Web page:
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What Is an Ultrasound Used For?

Male doctor looking at ultrasound screen while holding an ultrasound probe on pregnant woman's belly as she is laying on an exam table.

Whether you’ve had an ultrasound in the past, are preparing for one due to pregnancy or health concerns, or are simply curious about this diagnostic procedure, the Premier Family Medicine Associates at PVHC are here to help guide you through it.

Your health matters to us. Utilizing ultrasound imaging and expert medical review, you can get a complete picture of your health during pregnancy or in the instance of a medical evaluation, which can help with your overall treatment and care plan to get you on the road to your healthiest self.

Let’s explore what an ultrasound is and what it’s used for.

What is an ultrasound?

A diagnostic ultrasound, or sonography, is an advanced medical imaging method that utilizes sound waves to produce images of the inside of your body. This process involves using a wand-shaped ultrasound device, called a transducer, along with warm water-soluble ultrasound gel applied to the outside of the body. Because ultrasound waves have a difficult time traveling through the skin when there is extra air present, the gel works in a way to block air from forming between the probe and your skin.

Ultrasounds are performed as outpatient procedures and cause no pain. In some cases, especially during early pregnancy, the transducer may need to be placed inside the body for best imaging results, which may feel uncomfortable to the patient.

Ultrasounds typically last less than an hour. After your visit, you can return to regular activity. A radiologist will review your results and share them with your physician, who will share them with you within a week.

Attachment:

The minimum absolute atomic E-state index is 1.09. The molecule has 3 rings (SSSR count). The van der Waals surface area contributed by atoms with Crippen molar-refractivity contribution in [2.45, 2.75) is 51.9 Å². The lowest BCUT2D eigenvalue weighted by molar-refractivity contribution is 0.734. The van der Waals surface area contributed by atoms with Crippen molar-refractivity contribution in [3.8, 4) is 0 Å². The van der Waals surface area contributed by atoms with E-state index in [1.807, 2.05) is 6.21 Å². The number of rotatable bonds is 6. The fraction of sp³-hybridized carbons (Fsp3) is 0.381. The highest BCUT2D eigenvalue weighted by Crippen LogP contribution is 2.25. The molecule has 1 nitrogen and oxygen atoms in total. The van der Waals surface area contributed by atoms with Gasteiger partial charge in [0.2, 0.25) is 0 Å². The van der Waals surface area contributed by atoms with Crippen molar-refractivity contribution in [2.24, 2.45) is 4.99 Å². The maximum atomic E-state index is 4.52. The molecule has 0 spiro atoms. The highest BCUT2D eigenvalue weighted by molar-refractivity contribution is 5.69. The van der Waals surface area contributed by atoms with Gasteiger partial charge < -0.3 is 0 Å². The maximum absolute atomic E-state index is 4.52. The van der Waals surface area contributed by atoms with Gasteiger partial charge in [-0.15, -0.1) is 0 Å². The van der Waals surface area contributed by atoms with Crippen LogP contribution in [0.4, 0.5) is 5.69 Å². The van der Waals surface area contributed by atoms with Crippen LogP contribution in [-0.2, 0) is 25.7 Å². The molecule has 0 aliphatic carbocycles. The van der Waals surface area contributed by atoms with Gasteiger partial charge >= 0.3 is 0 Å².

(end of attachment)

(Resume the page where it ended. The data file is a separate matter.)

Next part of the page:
What is an ultrasound used for?

The most common time that ultrasounds are used is during pregnancy.

Evaluating a baby in utero is essential in determining whether they are thriving. Ultrasounds during pregnancy can also detect things such as heart rate, oxygen levels, clarity of the umbilical cord connection, and even birth deformities before birth.

Other instances where ultrasounds may be necessary include:

  • Blood flow evaluation
  • Diagnostic review of the veins to check for things such as spider veins and deep vein thrombosis
  • Assessment of joint or organ inflammation, especially in instances that relate to the gallbladder, kidneys, or intestines
  • Examination of a breast lump
  • Thyroid gland review
  • Guidance for a needle during a biopsy
  • Detection of genital or prostate issues
  • Evaluation of metabolic bone disease
  • Confirmation of suspected tears or breaks in ligaments or muscles

How often should I get an ultrasound?

Ultrasound frequency directly depends on your specific health and wellness needs.

During a normal pregnancy, women typically receive two ultrasounds. The first is to confirm the due date, and the second is to ensure the health of the baby and confirm the gender. In instances of a high-risk pregnancy, expectant mothers may require an ultrasound as frequently as every week leading up to birth.

It is important to speak with your doctor to discuss your specific health needs and ultrasound requirements.

Are there any risks to getting an ultrasound?

There are no significant risks associated with ultrasound imaging.

At PVHC, we pride ourselves on offering advanced imaging options for all of your radiology needs. These services allow for the detection and analysis of various health conditions to provide fast, efficient and accurate diagnoses to our patients. To learn more about ultrasounds, or to schedule yours, contact us today.